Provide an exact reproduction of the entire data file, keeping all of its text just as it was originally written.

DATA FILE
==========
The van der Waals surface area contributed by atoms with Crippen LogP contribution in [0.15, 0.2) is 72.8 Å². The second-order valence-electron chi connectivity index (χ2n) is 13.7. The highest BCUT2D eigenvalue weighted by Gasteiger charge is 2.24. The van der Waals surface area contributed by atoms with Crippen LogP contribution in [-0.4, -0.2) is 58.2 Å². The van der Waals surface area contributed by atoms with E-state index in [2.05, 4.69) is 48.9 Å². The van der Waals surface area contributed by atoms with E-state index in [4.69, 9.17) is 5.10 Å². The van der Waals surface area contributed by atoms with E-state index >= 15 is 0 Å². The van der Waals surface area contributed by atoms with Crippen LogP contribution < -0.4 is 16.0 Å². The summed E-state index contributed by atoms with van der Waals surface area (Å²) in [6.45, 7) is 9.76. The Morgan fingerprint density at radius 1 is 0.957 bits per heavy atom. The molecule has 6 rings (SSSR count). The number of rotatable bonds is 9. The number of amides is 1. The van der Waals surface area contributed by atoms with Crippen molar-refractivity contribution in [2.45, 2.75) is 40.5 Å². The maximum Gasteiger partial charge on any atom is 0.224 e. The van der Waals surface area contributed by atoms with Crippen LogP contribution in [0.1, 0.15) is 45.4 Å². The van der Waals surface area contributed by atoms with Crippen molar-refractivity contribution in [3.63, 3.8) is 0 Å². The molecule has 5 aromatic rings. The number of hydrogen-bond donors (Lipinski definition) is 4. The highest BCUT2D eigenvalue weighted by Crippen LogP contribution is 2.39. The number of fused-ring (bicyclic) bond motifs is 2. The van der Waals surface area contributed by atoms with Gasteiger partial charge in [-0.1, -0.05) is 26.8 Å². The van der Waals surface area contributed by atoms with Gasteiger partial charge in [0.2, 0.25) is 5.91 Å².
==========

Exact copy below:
The van der Waals surface area contributed by atoms with Crippen LogP contribution in [0.15, 0.2) is 72.8 Å². The second-order valence-electron chi connectivity index (χ2n) is 13.7. The highest BCUT2D eigenvalue weighted by Gasteiger charge is 2.24. The van der Waals surface area contributed by atoms with Crippen LogP contribution in [-0.4, -0.2) is 58.2 Å². The van der Waals surface area contributed by atoms with E-state index in [2.05, 4.69) is 48.9 Å². The van der Waals surface area contributed by atoms with E-state index in [4.69, 9.17) is 5.10 Å². The van der Waals surface area contributed by atoms with E-state index >= 15 is 0 Å². The van der Waals surface area contributed by atoms with Crippen LogP contribution < -0.4 is 16.0 Å². The summed E-state index contributed by atoms with van der Waals surface area (Å²) in [6.45, 7) is 9.76. The Morgan fingerprint density at radius 1 is 0.957 bits per heavy atom. The molecule has 6 rings (SSSR count). The number of rotatable bonds is 9. The number of amides is 1. The van der Waals surface area contributed by atoms with Crippen molar-refractivity contribution in [2.45, 2.75) is 40.5 Å². The maximum Gasteiger partial charge on any atom is 0.224 e. The van der Waals surface area contributed by atoms with Crippen LogP contribution in [0.1, 0.15) is 45.4 Å². The van der Waals surface area contributed by atoms with Crippen molar-refractivity contribution in [3.63, 3.8) is 0 Å². The molecule has 5 aromatic rings. The number of hydrogen-bond donors (Lipinski definition) is 4. The highest BCUT2D eigenvalue weighted by Crippen LogP contribution is 2.39. The number of fused-ring (bicyclic) bond motifs is 2. The van der Waals surface area contributed by atoms with Gasteiger partial charge in [-0.1, -0.05) is 26.8 Å². The van der Waals surface area contributed by atoms with Gasteiger partial charge in [0.2, 0.25) is 5.91 Å².